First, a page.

Bishop addresses health care debate: "I don't have that luxury"

Bishop addresses health care debate: "I don't have that luxury"

On a Friday in May, at about 1:30 a.m., I began to experience excruciating pain in my stomach. My wife, Delphine, rushed me to the hospital. After several tests, the doctors determined I needed surgery to remove an infected gall bladder. My stay in the hospital lasted a little less than 48 hours.

A few weeks later, I received an alarming bill for my treatment. The invoice was accompanied with a letter stating I should not send money until the insurance company paid its portion of the charges. The bill was so high, I don’t know what I would have done without health insurance.

I couldn’t help but wonder what a person without insurance or other means to pay would have done. The hospital bill could have bankrupted most middle-class families. I shudder to think what a person receiving minimum wages would have been forced to do. I have since learned that 80 percent of all bankruptcy cases filed in Tennessee are related to medical bills. I believe that many of these bankruptcies were not filed by the unemployed, but people who were good, decent hardworking people prior to their health problems.

I have seen and heard all the talking heads in this health care debate. I know that by writing this column, I will make some readers mad while others will cheer. My point here is not political but theological. I ask myself: Why would God want me to be concerned about health care? The response that comes to me is the story of Cain and Abel.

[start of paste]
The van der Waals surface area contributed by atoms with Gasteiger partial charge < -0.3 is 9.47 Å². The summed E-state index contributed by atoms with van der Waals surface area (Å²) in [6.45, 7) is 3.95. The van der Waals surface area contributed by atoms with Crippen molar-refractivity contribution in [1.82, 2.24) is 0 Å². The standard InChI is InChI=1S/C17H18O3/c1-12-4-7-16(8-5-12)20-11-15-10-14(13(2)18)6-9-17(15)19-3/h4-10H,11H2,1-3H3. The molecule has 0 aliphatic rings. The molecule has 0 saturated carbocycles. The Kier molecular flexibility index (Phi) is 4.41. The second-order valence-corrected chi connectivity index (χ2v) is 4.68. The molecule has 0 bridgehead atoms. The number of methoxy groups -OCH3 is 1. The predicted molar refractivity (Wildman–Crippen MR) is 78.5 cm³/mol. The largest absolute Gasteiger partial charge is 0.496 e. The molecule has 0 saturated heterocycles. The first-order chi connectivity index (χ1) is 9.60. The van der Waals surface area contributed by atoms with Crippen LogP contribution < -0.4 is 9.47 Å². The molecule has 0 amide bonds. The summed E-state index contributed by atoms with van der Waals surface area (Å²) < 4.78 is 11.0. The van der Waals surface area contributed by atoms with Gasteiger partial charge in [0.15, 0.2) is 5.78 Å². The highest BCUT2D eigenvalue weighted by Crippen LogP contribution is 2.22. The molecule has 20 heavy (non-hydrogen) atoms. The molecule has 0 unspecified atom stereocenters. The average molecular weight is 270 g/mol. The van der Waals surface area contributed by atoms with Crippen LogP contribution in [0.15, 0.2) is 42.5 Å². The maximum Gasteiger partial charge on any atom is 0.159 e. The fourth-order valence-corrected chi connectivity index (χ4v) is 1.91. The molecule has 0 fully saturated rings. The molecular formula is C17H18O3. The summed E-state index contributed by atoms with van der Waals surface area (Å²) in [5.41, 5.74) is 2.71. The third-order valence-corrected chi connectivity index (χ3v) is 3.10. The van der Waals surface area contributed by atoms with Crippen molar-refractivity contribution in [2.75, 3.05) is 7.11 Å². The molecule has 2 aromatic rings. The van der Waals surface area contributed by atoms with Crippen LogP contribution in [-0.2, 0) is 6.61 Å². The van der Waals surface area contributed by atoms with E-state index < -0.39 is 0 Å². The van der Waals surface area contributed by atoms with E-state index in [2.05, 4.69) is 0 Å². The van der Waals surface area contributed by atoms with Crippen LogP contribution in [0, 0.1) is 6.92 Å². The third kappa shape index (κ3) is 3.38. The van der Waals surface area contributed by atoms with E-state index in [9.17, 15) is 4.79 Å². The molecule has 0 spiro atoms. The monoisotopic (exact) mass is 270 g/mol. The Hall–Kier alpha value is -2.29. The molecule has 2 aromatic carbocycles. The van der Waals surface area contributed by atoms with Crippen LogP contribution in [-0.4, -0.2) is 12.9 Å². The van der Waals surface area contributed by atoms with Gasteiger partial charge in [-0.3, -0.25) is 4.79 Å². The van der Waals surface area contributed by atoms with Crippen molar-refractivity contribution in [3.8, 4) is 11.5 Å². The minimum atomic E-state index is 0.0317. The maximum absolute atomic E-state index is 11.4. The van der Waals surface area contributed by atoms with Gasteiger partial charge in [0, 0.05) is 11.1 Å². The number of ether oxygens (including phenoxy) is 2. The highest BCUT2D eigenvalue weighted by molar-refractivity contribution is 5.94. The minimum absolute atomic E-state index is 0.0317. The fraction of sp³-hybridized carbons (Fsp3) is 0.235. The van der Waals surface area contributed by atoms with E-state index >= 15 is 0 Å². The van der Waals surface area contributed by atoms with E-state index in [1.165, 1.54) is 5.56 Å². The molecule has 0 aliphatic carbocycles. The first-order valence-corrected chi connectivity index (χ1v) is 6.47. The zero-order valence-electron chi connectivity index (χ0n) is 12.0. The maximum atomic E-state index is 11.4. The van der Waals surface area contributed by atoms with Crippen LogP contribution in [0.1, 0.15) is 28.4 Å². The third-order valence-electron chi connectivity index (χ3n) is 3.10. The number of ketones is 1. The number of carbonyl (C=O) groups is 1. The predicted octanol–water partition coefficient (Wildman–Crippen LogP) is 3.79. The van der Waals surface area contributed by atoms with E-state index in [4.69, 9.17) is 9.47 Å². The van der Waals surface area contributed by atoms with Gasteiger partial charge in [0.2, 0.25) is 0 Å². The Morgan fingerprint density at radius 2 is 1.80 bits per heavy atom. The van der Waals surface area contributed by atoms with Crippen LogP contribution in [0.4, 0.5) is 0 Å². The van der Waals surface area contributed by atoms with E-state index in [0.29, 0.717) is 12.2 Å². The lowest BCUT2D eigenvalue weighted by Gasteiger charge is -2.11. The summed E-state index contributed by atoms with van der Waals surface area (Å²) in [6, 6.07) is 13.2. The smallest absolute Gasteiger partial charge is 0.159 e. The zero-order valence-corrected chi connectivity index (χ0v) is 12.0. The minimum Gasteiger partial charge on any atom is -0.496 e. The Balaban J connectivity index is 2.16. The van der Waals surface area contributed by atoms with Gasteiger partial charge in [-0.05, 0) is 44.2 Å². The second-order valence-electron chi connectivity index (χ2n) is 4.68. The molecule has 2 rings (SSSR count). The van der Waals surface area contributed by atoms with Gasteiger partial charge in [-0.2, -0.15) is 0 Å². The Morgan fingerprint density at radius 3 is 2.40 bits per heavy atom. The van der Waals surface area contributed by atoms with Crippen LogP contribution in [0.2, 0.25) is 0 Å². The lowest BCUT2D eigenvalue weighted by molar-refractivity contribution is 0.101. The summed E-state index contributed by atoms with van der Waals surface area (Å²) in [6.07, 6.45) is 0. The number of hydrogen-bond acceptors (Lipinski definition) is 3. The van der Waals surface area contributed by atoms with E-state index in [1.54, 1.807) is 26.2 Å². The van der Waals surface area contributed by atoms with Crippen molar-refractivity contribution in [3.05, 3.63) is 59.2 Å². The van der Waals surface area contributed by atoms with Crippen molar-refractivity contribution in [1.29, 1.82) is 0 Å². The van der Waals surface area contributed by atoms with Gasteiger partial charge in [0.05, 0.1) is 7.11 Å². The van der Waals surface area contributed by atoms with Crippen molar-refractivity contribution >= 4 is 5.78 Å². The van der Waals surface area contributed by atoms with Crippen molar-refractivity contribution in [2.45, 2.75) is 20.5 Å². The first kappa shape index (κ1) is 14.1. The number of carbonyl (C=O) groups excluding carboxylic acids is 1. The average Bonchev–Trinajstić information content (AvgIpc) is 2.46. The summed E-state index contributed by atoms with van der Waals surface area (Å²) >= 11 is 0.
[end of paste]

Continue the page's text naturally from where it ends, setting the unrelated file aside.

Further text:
Remember that after Cain killed his brother, God appeared to Cain and asked, “Where is your brother Abel?” Cain’s response was, “I don’t know. Am I my brother’s keeper?” God replied to Cain, “What have you done?”

I know the politicians are debating the affordability of health care, but my debate has to do with Cain’s reply: “Am I my brother’s keeper?” In other words, does God expect me to care for my brothers and sisters?

At some point, Congress will make a health-care decision primarily based on cost, political expediency, and compromise. I don’t have that luxury. Whatever our representatives and senators do, it won’t be enough to help everyone, and even if it is, I still believe God calls me to care for others. I still believe that my caring must become action.

Matthew 14:14 says, “And Jesus went forth, and saw a great multitude, and was moved with compassion toward them, and he healed their sick.” When I read the prayer that Jesus taught his disciples to pray, this part speaks to me: “Thy Kingdom come, thy will be done in earth, as it is in heaven.” I hear this as a call for us – blood-washed, forgiven, and set-free people – to do all we can to make earth a reflection of heaven.

The Church can not escape our call to go to the pool and find the man who has been there for 38 long years and offer healing to him. The Church can not avoid our responsibility to care for the bent-over woman, the crippled, the lame, and the man beaten, robbed and left to die on the Jericho Road. So, let the politicians have their debate. I am told that the current health-care legislation is more than 900 pages long, and even if the bill passes in its current state, more than 27 million people will still be left without health insurance.

I trust that as a citizen you will follow the debate, but when the dust has settled, the Church must find a way to work the works of He who has sent us.